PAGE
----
Eric Brousseau is Professor of Economics and Management at the University Paris-Dauphine; a member of PSL Research University. He holds the "Governance and Regulation" Chair hosted by the Fondation Paris-Dauphine, and he is the scientific director of the Club des Régulateurs (French club of Regulatory Authorities)-. He is also involved with the European University Institute in Florence. He is the founder and the director of the Institutional and Organizational Economic Academy (IOEA), and a past-President of the Society for Institutional and Organizational Economics (SIOE). He is also an honorary member of the Institut Universitaire de France.
His research focuses on economic governance, market regulation and the dynamic of institutional frameworks. He is interested in the organization and evolution of institutions shaping economic activities; hence detailed researches on how regulatory frameworks emerge, evolve and perform in various contemporary or historical, national or transnational contexts; as well as on the interactions between self- and public regulations. He pays a special attention to the consequences of digital technologies and the Internet on governance issues.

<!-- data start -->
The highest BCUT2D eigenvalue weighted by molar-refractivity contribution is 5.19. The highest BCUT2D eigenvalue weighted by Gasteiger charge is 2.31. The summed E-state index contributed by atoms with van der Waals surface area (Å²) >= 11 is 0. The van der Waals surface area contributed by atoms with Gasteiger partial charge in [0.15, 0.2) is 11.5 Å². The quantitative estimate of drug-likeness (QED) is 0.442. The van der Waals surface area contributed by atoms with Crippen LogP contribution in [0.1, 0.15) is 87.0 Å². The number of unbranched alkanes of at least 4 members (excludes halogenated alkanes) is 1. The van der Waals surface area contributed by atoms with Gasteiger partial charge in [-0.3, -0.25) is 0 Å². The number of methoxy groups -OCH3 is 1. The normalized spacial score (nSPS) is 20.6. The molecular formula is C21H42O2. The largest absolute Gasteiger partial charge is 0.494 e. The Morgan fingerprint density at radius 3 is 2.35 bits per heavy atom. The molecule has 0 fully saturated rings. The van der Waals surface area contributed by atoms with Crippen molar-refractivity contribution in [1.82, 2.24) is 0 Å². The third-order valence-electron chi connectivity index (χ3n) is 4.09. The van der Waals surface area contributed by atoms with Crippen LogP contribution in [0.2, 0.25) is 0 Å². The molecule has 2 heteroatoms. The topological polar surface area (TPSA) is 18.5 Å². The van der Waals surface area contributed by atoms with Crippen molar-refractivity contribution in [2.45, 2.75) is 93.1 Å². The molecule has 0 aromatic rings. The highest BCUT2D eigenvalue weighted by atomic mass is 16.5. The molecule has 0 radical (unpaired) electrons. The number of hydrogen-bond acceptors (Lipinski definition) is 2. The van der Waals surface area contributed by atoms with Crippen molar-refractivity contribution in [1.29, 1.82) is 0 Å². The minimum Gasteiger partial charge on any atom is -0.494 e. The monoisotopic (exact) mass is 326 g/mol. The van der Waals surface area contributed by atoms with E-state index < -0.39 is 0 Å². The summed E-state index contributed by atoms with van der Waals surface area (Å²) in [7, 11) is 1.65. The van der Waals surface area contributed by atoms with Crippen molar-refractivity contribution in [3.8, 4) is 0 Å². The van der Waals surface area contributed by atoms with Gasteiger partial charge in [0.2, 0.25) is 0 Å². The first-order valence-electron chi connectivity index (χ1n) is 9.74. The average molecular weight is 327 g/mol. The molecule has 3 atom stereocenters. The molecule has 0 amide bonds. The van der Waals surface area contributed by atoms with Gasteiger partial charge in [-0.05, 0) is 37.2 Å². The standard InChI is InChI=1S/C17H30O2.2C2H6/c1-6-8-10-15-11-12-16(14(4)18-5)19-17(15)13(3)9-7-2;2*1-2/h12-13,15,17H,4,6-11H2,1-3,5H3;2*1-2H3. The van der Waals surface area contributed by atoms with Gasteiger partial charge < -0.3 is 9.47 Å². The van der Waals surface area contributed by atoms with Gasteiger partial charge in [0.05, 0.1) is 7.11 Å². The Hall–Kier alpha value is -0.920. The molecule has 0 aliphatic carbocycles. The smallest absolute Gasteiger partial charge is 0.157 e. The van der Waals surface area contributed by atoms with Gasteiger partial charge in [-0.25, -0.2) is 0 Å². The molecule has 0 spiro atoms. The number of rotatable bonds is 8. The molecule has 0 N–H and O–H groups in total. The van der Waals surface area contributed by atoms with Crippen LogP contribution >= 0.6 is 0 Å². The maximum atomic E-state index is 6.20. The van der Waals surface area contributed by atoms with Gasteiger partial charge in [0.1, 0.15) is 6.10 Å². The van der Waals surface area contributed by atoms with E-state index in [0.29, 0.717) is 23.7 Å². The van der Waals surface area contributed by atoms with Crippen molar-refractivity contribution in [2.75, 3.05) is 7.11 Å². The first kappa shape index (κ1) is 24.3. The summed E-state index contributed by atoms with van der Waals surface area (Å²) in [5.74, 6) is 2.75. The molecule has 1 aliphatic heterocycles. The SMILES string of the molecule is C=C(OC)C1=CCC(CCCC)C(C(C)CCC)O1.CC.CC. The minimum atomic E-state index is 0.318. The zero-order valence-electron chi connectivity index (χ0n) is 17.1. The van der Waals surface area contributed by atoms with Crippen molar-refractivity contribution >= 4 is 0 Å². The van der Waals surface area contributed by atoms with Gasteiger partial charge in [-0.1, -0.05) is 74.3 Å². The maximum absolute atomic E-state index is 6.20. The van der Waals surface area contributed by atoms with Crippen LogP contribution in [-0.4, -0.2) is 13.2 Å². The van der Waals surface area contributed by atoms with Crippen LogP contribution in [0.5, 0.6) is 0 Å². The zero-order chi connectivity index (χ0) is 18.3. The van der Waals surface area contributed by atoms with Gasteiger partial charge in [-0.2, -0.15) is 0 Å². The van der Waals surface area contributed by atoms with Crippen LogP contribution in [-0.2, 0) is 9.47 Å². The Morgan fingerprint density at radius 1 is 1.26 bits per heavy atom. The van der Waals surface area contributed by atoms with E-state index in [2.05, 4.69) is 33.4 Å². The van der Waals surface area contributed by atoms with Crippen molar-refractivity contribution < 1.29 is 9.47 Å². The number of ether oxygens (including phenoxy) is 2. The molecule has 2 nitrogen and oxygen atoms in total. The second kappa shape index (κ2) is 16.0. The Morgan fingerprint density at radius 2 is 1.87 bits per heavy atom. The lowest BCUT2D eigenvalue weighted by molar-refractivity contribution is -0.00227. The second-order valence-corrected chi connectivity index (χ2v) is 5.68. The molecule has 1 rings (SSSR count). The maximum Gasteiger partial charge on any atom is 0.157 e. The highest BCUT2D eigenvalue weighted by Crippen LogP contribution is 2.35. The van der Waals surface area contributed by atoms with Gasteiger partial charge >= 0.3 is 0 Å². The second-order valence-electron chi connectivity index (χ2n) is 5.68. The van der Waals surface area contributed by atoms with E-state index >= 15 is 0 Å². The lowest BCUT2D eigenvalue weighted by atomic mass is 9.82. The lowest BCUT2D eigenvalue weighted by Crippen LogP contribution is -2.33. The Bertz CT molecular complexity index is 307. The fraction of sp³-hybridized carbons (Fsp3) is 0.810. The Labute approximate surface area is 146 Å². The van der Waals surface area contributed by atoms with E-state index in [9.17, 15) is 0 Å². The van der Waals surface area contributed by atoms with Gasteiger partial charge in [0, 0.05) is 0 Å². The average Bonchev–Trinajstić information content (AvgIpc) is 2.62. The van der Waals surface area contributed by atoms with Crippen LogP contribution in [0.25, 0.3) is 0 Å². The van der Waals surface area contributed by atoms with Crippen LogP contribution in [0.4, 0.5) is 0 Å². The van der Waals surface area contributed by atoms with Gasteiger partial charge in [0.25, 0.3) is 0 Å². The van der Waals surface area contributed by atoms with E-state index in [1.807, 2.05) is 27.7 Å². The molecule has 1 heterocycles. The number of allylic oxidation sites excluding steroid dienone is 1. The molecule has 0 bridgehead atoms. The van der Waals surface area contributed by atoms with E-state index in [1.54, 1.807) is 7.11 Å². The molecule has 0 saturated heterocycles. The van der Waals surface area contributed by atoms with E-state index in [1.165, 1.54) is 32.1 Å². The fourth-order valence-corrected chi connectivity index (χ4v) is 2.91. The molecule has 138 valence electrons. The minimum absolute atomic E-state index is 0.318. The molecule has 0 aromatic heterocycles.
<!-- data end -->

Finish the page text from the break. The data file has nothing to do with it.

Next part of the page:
He has published nearly a hundred scientific papers and has edited about fifteen books and symposia. He has been involved in researches funded by the French Government, the European Commission, the US National Science Foundation, the UN, and the OECD.
He is the current director of the Doctoral School of Paris-Dauphine. He is one of the creators of Master Program "Network Industries and Digital Economics" (IREN); jointly operated between Paris-Dauphine, Polytechnique, CentraleSupelec TélécomParisTech and the University Paris-Sud. He is also the director of the Master Program "Telecom and Media Management".
While he was at the University of Paris Ouest, Eric Brousseau was the director of EconomiX, a leading Research Center of the French National Center for Scientific Research (CNRS) from 2005 to 2011. He also chaired the CNRS's Research Consortium "Information and Communication Technologies and the Society" (GDR TICS) from 2002 to 2009.